LAW professionals have warned proposals to send prisoners and overnight cases from Barnsley Magistrates’ Court to Sheffield will have a detrimental impact on local justice for local people.

The Judicial Delivery Group is consulting on plans including streamlining overnight and prisoner cases currently heard in six courts across the region, to just two.

The proposals also include centralising applications for Domestic Violence Protection Orders from Humber and South Yorkshire, as well as applications by South Yorkshire local authorities for council tax liability orders, to Doncaster.

A consultation document has been sent to the police, the Crown Prosecution Service and defence solicitors and barristers.

It states the proposals aim to ensure the judicial business of the magistrates’ court is conducted ‘effectively and expeditiously’ and in the interests of justice, and that magistrates are able to undertake the appropriate training and receive regular appraisals.

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Kathryn Lill, a defence solicitor with Howells, said: “I’m really worried because people who are in custody are often very vulnerable and their families are going to find it very difficult to come to Sheffield to support them when their cases are heard.

“I also think the magistrates’ court is about local justice for local people and this is going to mean some of our cases are dealt with outside of that remit.

“It affects us as a community.”

Nicky Stubbs, a magistrate who sits at Barnsley, said magistrates had signed up to serve their local communities, and the proposals removed the local element of that.

“We’ve got magistrates sitting in Barnsley who have never been to the town before.

“It just doesn’t work it’s not what a lot of magistrates signed up for.

“They signed up to serve their community and bring that local knowledge.

“We don’t live in Sheffield so there is no local context that we can bring to it.

“They are wanting us to travel to different courts. I don’t particularly mind doing that, but a lot of other colleagues are saying they only have a couple of years left. I don’t think they want to do it.”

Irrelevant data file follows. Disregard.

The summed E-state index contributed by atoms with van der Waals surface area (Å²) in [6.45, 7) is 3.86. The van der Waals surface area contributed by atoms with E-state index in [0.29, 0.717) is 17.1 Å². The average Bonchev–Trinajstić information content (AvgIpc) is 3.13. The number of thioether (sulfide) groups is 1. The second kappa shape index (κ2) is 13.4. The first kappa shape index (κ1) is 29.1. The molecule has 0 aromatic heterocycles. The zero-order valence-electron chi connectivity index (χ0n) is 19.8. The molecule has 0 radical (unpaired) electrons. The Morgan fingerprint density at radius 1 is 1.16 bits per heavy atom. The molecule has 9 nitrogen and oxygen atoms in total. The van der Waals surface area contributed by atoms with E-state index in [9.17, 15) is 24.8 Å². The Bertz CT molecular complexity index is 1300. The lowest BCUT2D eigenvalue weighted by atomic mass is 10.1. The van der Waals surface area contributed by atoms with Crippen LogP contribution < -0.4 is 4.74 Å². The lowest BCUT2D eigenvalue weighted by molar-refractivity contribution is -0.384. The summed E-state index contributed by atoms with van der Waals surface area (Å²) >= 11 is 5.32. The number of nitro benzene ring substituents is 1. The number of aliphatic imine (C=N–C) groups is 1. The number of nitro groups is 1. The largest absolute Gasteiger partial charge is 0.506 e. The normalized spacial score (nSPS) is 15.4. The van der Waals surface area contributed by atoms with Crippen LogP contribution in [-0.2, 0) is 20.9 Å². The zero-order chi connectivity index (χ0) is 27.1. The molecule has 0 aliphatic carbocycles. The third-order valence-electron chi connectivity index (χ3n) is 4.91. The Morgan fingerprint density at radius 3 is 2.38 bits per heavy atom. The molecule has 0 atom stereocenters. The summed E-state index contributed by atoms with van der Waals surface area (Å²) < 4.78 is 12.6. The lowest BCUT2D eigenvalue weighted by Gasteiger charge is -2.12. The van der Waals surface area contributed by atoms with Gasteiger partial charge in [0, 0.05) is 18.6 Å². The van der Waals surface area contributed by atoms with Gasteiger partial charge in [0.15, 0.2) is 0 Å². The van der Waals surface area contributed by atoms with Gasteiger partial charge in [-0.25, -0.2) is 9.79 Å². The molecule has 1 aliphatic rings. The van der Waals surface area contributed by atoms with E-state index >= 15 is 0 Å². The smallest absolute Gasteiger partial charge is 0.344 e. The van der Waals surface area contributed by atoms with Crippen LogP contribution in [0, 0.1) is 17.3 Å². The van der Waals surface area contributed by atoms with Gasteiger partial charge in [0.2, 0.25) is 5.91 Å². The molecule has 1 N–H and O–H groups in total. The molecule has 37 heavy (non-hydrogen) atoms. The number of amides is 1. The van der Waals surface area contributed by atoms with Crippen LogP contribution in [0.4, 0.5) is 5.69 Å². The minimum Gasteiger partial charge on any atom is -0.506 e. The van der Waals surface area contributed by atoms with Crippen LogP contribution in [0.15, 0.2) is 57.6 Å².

He said the proposals had the potential to put defence advocates and custody staff out of business, and that new magistrates were being brought in on the premise they didn’t belong to a particular courthouse, but rather the South Yorkshire jurisdiction.

He added: “We deal with some of the most vulnerable people in these communities. “There will be people who have never been to Sheffield in their lives and they’ll be expected to find their way back from Sheffield.

“A lot of people don’t have access to their own transport, their families are expected get on public transport.

“I know some defence advocates in Barnsley who have, out of common human decency, given their clients a lift home because they know if they don’t, they’re probably going to end up in desperate situation.”

A spokesman for Her Majesty’s Court and Tribunal Service said: “The consultation is not proposing closure to Barnsley Magistrates’ Court, but a change to the way overnight cases are heard across the Humber and South Yorkshire.

“No decisions will be made about that until all responses have been carefully considered.”

South Yorkshire Police and Crime Commissioner Dr Alan Billings said: “In general terms, I am very unhappy with the way the rationalisation of the courts is happening.

“We are seeing a gradual concentration on fewer and fewer courts across the country and the region.

“People are having to travel greater and greater distances.

“This is making it difficult for all court users, whether offenders, witnesses, victims, advocates, magistrates, the police, the prison service.

“It may save the courts money and time but it adds costs and time for everyone else.

“If the concentration on Sheffield courts continues, trials will be put at risk if witnesses cannot afford to travel, or journeys are long. If trials are adjourned that is especially frustrating.”